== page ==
Two encouraging moves made by the Federal Highways Administration in the last week clear the way for states, metro areas and local communities to use their federal dollars to design safer, more complete streets.
Last week, USDOT issued a draft rule that will govern how states and metro areas will have to measure and address congestion, along with other metrics like freight movement and emissions. However, the rule as it is currently written would measure success in outdated ways. Old measures leads to old “solutions,” like prioritizing fast driving speeds above all other modes of transportation and their associated benefits.
For the first time, USDOT has released new requirements for how states and metro areas will have to measure traffic congestion. While the new rule marks a continued, necessary shift to assessing what our federal transportation dollars actually accomplish, this proposal as introduced doubles down on outdated measures of congestion that will push local communities to spend billions of dollars in vain attempts to build their way out of it.
A new federal proposal governing how states and metro areas will be required to measure congestion was just released early today. Our brief analysis finds that though there’s potential for improvement with how the rule is worded, it would still push local communities to waste time and money attempting to build their way out of congestion by using a measure of traffic congestion that’s narrow, limited and woefully out of date.
Smart Growth America and Transportation for America are pleased to announce today the hiring of Lynn Peterson, former chief executive officer of the Washington State Department of Transportation (WSDOT), as senior transportation policy advisor for Smart Growth America. Learn more about Lynn’s experience in Washington and what she hopes to do in her new position in a short Q&A below.
USDOT is on the cusp of releasing crucial directions for how states and metro areas will have to measure traffic congestion. The new rule could push local communities to try in vain to build their way out of congestion, or mark a shift toward smarter approaches like shortening trip times, rewarding communities that provide more options or better accounting for other travel modes and telecommuting.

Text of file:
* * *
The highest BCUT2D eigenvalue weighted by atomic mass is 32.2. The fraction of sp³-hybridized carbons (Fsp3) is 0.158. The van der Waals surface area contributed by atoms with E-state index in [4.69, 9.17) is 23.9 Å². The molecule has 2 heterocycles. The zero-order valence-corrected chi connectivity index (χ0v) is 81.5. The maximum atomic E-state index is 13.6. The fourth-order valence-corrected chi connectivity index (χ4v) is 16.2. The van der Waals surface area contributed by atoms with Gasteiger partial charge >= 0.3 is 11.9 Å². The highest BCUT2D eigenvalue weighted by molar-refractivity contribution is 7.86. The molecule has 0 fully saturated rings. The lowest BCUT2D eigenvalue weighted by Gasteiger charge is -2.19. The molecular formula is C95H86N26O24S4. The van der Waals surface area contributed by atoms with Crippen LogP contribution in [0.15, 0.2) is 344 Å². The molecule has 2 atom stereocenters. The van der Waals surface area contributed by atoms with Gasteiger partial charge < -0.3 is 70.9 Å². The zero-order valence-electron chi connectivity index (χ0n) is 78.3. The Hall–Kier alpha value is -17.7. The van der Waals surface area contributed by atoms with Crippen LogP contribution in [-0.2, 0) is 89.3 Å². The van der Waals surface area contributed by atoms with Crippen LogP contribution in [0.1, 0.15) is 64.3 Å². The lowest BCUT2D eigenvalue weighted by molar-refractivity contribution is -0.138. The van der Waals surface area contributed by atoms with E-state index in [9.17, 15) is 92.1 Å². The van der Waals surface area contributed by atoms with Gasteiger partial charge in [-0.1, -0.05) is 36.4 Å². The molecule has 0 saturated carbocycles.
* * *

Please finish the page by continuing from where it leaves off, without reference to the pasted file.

With Congress finally wrapping up their five-year transportation bill in late 2015, the focus is fully on states when it comes to policy and funding for transportation. Our second Capital Ideas conference focused on state transportation funding and policy is coming to Sacramento, CA this November 16-17, so mark your calendars, save the date and sign up to be the first notified when registration opens.
After an up-and-down last few years when it comes to transportation funding, the Georgia state legislature successfully passed a pared-back bill last night that will allow voters in the City of Atlanta to decide whether or not to raise new funds for expanded transit service throughout the city, in addition to other transportation investments in the city.
Though not selected as finalists, other Smart Cities Challenge applicants still hopeful to make their plans a reality
Though 77 cities will leave USDOT’s Smart Cities competition empty-handed later this summer, T4America is looking to help many of those cities advance the great ideas still deserving of help.
Smart Growth America — along with our signature transportation program Transportation for America — is pleased to announce today the hiring of Ben Stone as director of arts and culture, a new position designed to lead the organization’s broad efforts to help communities across the country better integrate arts, culture and creative placemaking into neighborhood revitalization, equitable development and transportation planning efforts. Get to know Ben and hear more about arts and culture in the short Q&A below.